Survey reveals national attitudes toward primary care June 21, 2017
Independent primary care physicians work hard and face many challenges. The primary care physician focuses on overall patient health, while collaborating with specialty providers and healthcare facilities. Of course, improved patient outcomes are reward enough, but independent primary care physicians may also be wondering, what do Americans think about the state of primary care now?
A survey was conducted recently of 22,800 registered voters to determine their attitudes toward primary care. The survey was part of the Health is Primary campaign, out of Family Medicine for America’s Health (FMAHealth) which was created in 2013 by the American Academy of Family Physicians (AAFP). The survey participants overwhelmingly agreed that “primary care should be a priority for policy makers.”
In addition, 86% of the survey participants stated that “primary care leads to: healthier patients, higher quality health care, and lower costs.” 88% of Americans responding to the survey said it is important to “ensure coverage for preventive and wellness care to keep patients healthy” and an equal number said it is important to “ensure an adequate supply of primary care doctors.”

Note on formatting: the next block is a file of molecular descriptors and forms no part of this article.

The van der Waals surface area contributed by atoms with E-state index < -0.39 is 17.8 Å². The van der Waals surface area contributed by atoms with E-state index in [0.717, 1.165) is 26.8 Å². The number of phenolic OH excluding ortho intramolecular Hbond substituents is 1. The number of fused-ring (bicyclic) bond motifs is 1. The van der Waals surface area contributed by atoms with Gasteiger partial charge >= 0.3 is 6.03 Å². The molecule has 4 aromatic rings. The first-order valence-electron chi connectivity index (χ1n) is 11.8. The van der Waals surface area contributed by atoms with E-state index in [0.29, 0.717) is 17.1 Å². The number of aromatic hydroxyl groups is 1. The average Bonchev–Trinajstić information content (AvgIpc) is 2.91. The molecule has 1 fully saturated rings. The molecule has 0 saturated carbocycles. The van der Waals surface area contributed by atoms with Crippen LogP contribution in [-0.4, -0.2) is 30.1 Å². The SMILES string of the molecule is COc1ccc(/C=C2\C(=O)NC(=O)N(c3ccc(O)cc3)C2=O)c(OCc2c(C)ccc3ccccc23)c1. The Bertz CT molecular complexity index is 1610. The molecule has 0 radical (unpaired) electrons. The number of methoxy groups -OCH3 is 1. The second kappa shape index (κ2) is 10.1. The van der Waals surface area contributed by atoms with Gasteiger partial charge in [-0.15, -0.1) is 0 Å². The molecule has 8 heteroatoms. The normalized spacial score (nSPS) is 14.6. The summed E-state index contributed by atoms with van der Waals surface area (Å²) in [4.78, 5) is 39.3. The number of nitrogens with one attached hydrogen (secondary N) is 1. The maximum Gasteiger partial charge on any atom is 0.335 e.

Among the priorities for their own health included in the survey, the highest percentage of respondents, 89%, said “it’s important to have a relationship with a doctor or physician who knows your health background and your family and medical history.” Independent primary care physicians who communicate regularly with their patients are able to develop that relationship that then enables them to provide quality healthcare.
In addition, an EHR system that provides all of the patient’s health information in one place, available with one touch, assists the primary care physicians in gathering an overall picture of their patients’ background and medical history. At Elation, we are focused on supporting that physician-patient relationship that has been identified as an important factor in the national attitudes toward primary care.